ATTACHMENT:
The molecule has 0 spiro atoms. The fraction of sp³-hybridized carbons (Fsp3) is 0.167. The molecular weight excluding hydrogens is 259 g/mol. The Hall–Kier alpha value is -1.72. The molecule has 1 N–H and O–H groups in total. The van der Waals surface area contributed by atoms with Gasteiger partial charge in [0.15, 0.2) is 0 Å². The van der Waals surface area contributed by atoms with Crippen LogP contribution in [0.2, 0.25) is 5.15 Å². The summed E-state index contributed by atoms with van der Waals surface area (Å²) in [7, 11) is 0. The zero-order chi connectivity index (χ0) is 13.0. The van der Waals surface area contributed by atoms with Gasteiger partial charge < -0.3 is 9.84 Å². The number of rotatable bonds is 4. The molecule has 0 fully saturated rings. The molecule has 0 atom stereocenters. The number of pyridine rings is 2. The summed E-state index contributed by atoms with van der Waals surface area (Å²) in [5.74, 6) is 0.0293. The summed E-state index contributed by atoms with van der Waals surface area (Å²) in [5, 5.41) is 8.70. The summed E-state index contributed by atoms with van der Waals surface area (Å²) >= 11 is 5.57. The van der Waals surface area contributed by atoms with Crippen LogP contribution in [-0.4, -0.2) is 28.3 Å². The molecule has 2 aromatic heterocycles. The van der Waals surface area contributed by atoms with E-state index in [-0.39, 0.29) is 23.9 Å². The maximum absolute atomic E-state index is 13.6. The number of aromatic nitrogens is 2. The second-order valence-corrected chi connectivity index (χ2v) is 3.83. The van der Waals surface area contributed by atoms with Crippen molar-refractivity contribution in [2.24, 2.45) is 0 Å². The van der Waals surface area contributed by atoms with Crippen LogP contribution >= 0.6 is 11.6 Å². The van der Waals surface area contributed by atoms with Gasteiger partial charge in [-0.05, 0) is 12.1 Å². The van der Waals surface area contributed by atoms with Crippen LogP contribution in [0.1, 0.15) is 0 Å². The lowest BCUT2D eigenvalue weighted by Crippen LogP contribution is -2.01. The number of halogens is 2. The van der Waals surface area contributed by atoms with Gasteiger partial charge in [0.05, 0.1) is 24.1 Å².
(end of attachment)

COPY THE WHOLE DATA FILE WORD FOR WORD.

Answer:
The molecule has 0 spiro atoms. The fraction of sp³-hybridized carbons (Fsp3) is 0.167. The molecular weight excluding hydrogens is 259 g/mol. The Hall–Kier alpha value is -1.72. The molecule has 1 N–H and O–H groups in total. The van der Waals surface area contributed by atoms with Gasteiger partial charge in [0.15, 0.2) is 0 Å². The van der Waals surface area contributed by atoms with Crippen LogP contribution in [0.2, 0.25) is 5.15 Å². The summed E-state index contributed by atoms with van der Waals surface area (Å²) in [7, 11) is 0. The zero-order chi connectivity index (χ0) is 13.0. The van der Waals surface area contributed by atoms with Gasteiger partial charge < -0.3 is 9.84 Å². The number of rotatable bonds is 4. The molecule has 0 fully saturated rings. The molecule has 0 atom stereocenters. The number of pyridine rings is 2. The summed E-state index contributed by atoms with van der Waals surface area (Å²) in [5.74, 6) is 0.0293. The summed E-state index contributed by atoms with van der Waals surface area (Å²) in [5, 5.41) is 8.70. The summed E-state index contributed by atoms with van der Waals surface area (Å²) >= 11 is 5.57. The van der Waals surface area contributed by atoms with Crippen LogP contribution in [-0.4, -0.2) is 28.3 Å². The molecule has 2 aromatic heterocycles. The van der Waals surface area contributed by atoms with E-state index in [-0.39, 0.29) is 23.9 Å². The maximum absolute atomic E-state index is 13.6. The number of aromatic nitrogens is 2. The second-order valence-corrected chi connectivity index (χ2v) is 3.83. The van der Waals surface area contributed by atoms with Crippen molar-refractivity contribution in [2.24, 2.45) is 0 Å². The van der Waals surface area contributed by atoms with Crippen LogP contribution >= 0.6 is 11.6 Å². The van der Waals surface area contributed by atoms with Gasteiger partial charge in [-0.05, 0) is 12.1 Å². The van der Waals surface area contributed by atoms with Crippen LogP contribution in [0.1, 0.15) is 0 Å². The lowest BCUT2D eigenvalue weighted by Crippen LogP contribution is -2.01. The number of halogens is 2. The van der Waals surface area contributed by atoms with Gasteiger partial charge in [0.05, 0.1) is 24.1 Å².